In order to do this successfully, we found that there needs to be some structure when doing it for big projects. There should be a plan to share with relevant people; but at the same time it needs to be done in a way to not jeopardise the benefits of exploratory testing. It should be quick test design, where the focus is exploring rather following scripts. We did this by using exploratory test charters.
Exploratory testing with Charters
Test charters were prepared, reviewed and read by everyone involved before the Test Bash. The product owner overseeing the project also reviewed these, to ensure that customer and product expectations were aligned with the engineering team. This means you need to set aside time to do the test design prior to the Test Bash itself.
These charters defined a goal to focus on during each time-boxed exploratory session. The time-box is essential, as it helps define the boundary of time to explore before needing to stop and move on. We also added a capabilities matrix, which is a list of functionalities assigned to each exploratory charter. This helped us avoid duplication of effort and helped our product owner with an overview.
Documentation of issues
With such a big feature, it was inevitable that there were going to be bugs and limitations found during the session. We wanted a go-to page where all issues found could be captured. We use JIRA and Confluence in the company, and found the following worked best for us to organise issues:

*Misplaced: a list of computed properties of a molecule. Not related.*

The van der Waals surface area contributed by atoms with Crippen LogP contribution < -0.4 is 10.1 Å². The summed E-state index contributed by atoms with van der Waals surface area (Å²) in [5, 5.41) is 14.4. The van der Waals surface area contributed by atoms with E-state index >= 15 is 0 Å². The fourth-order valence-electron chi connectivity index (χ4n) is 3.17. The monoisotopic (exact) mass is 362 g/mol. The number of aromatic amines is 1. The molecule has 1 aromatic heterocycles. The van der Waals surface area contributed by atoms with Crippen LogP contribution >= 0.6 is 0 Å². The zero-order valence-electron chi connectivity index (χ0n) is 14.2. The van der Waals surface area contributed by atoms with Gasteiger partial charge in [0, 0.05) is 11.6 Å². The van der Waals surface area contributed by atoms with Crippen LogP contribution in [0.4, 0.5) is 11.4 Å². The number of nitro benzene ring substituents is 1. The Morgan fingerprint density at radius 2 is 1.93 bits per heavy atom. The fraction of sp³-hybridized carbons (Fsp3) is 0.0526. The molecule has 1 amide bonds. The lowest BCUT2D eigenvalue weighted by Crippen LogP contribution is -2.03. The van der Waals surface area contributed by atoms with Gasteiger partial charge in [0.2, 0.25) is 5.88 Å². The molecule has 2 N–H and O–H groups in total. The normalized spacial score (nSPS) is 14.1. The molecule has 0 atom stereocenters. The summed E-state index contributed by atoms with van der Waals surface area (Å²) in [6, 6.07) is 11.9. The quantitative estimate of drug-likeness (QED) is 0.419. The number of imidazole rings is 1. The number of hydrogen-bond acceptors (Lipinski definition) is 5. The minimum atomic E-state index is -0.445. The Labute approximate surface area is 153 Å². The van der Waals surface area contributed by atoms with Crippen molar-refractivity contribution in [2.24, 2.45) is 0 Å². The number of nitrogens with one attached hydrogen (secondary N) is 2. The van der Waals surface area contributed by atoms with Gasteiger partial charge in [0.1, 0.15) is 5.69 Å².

- A JIRA label that was appended to all bugs raised (all bugs were to be documented).
- A Confluence page displaying bugs, which matched this label.
- The same Confluence page with a limitations table. This is to capture more abstract issues of limitations, that can’t really be captured in a concrete bug ticket.
Preparation and Organisation
We have learnt over time that good organisation is key for any event involving more than one person. You need to pay attention to the organisation of your Test Bash, and you’ll get effective time spent in exchange.
In our case, it was making sure the product owner and other QA Engineers really reviewed exploratory charters and the depth these charters went into. It’s essential to define the scope for your day.
You also want to work without interruptions. So book a meeting room, book yourself off in the calendar for a whole day. No, and I mean no meetings, not even stand up. Be ready to test all day long. We couldn’t imagine a better day. Book your product owner or stakeholders to discuss the results at the end of the day as well.